I Flunked Sunday School
Lloyd Boyd has been called of God – in the shower – to become a Personal Preacher. No other information was available. Lloyd puts his business card at grocery stores, bus stops, gas stations – lots of places – and starts getting calls.
Sister Selma wants her back-sliding man to come back to church. Nine years ago he quit going, stating simply “I got it” and now she’s ready for him to start again.
Miss Minerva and Miss Flossie are the last members of the church Lloyd attended as a child – and the one where he managed to flunk Sunday School. They’ve moved in to pay the bills and keep the doors open. But a lawyer has a client who wants to buy the property for $5 million. Lloyd… HELP!
Kevin Kuchar is a multi-millionaire with a dark secret that drives his philanthropy. Only one person knows – until he tells Lloyd. Now he’s afraid everyone will find out.
As Lloyd enters each story they begin to change and he stumbles and bumbles his way into their lives. Grant ends up in church – but without his pants. The ladies decide to keep the church going but the lawyers find a way to try to force the sale. And Kuchar gets pushed to the very edge of his ability to cope. The sole person in the midst of it all – is a guy who Flunked Sunday School!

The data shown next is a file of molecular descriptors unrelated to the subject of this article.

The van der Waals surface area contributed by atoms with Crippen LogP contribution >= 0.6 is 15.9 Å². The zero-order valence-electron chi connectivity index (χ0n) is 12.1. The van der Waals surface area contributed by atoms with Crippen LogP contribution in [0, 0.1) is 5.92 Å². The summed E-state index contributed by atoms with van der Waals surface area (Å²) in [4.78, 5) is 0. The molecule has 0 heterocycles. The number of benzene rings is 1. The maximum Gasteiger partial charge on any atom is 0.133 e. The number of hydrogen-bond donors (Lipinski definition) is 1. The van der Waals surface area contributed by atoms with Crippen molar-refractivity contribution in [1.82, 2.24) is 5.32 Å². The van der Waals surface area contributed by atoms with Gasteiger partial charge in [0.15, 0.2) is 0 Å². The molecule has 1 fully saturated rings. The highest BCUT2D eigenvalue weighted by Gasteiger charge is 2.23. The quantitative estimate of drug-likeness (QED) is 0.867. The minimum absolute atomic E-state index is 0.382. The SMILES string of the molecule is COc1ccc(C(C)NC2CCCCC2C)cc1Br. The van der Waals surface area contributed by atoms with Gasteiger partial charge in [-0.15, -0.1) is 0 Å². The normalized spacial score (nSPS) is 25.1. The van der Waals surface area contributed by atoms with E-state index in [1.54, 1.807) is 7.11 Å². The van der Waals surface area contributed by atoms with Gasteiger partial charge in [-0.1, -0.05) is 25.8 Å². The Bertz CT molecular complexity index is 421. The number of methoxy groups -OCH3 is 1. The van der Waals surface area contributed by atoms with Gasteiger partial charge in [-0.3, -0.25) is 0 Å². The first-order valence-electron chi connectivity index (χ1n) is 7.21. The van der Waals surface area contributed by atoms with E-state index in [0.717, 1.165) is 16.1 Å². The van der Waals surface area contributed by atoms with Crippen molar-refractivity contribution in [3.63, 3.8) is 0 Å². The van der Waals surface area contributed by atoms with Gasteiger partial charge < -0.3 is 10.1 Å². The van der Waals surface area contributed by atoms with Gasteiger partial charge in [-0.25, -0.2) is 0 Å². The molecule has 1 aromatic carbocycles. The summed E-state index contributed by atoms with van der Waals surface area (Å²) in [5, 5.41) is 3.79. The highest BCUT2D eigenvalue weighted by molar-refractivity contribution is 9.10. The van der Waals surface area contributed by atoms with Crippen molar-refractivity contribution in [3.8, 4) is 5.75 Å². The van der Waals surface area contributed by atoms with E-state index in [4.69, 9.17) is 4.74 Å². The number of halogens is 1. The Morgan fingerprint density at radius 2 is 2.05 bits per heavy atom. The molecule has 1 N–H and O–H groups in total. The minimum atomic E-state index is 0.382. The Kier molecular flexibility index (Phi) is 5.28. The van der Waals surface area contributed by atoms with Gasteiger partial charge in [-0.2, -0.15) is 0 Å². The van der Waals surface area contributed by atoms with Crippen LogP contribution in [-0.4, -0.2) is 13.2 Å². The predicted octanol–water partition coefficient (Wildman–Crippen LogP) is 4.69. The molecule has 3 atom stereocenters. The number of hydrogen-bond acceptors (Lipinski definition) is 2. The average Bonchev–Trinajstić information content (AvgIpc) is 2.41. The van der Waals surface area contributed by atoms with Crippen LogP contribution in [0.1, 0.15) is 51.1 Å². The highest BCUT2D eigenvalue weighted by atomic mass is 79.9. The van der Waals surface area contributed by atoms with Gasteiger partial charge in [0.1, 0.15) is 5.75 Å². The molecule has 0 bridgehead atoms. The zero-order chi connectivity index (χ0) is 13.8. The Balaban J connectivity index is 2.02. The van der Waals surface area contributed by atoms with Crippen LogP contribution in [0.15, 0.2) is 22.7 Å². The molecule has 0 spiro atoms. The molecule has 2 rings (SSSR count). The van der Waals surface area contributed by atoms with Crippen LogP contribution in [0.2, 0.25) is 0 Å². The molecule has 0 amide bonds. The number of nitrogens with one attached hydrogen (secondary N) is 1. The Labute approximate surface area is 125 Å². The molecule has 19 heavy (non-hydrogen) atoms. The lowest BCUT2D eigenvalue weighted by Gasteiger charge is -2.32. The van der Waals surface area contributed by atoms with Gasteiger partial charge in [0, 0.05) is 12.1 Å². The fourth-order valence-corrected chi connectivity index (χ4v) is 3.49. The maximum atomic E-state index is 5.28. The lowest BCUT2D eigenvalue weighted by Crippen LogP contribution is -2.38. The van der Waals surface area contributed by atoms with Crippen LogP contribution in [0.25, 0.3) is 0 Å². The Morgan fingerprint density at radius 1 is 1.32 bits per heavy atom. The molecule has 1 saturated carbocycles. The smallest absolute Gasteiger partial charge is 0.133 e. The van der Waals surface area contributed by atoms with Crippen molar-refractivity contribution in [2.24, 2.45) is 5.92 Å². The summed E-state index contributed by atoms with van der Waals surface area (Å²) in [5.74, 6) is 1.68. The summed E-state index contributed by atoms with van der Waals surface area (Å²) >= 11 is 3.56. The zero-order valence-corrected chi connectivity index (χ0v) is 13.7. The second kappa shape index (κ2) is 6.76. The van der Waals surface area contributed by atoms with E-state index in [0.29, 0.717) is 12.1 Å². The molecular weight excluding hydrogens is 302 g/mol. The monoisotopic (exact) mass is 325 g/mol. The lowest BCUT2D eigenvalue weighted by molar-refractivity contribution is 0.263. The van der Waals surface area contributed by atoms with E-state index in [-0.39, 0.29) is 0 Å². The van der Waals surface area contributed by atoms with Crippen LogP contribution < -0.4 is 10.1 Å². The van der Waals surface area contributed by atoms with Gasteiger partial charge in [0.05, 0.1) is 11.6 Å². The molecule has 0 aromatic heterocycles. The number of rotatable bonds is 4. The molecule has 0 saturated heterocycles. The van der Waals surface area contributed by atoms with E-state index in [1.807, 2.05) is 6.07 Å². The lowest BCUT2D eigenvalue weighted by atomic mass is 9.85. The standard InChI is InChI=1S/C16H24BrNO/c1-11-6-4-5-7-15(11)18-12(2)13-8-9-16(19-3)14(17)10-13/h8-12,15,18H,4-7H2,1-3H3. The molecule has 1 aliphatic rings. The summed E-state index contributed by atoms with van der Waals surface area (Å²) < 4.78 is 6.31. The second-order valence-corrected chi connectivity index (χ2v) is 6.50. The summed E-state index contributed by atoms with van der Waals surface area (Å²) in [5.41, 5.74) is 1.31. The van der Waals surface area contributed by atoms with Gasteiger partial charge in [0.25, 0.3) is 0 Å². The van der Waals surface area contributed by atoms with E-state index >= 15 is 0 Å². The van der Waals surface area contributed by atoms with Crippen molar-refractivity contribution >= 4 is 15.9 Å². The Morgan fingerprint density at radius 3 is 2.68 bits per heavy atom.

This is a rather unique film. The story centers around a minister named Lloyd Boyd who is a “personal” minister and is on call to minister to people one-on-one. He works to get a lady’s companion, Grant, to go to church with her. Unfortunately, she is not married to her live-in companion, but this is resolved by film’s end and she does marry Grant in a plot twist which is a bit surprising. Rev. Boyd also works to save a church which is down to two members, and he takes on other challenges in the film, including his efforts to help a man who can’t forgive himself for something which occurred in his past.
This film is a bit disjointed in parts but it does manage to resolve all the major plotlines by the movie’s end. This movie includes some theology which some might not agree with-“once saved, always saved,” and it includes a racial comment toward the white minister. Also, a comment about “dumb sheep,” and a few “Oh God” or “Oh my God” comments. The minister is also not ordained by any church but simply says God called him. For these reasons, we recommend this film for ages twelve and above, with the comment that it is not your typical religious-themed film, but does manage to make the viewer think. And the viewer will probably laugh a few times as well.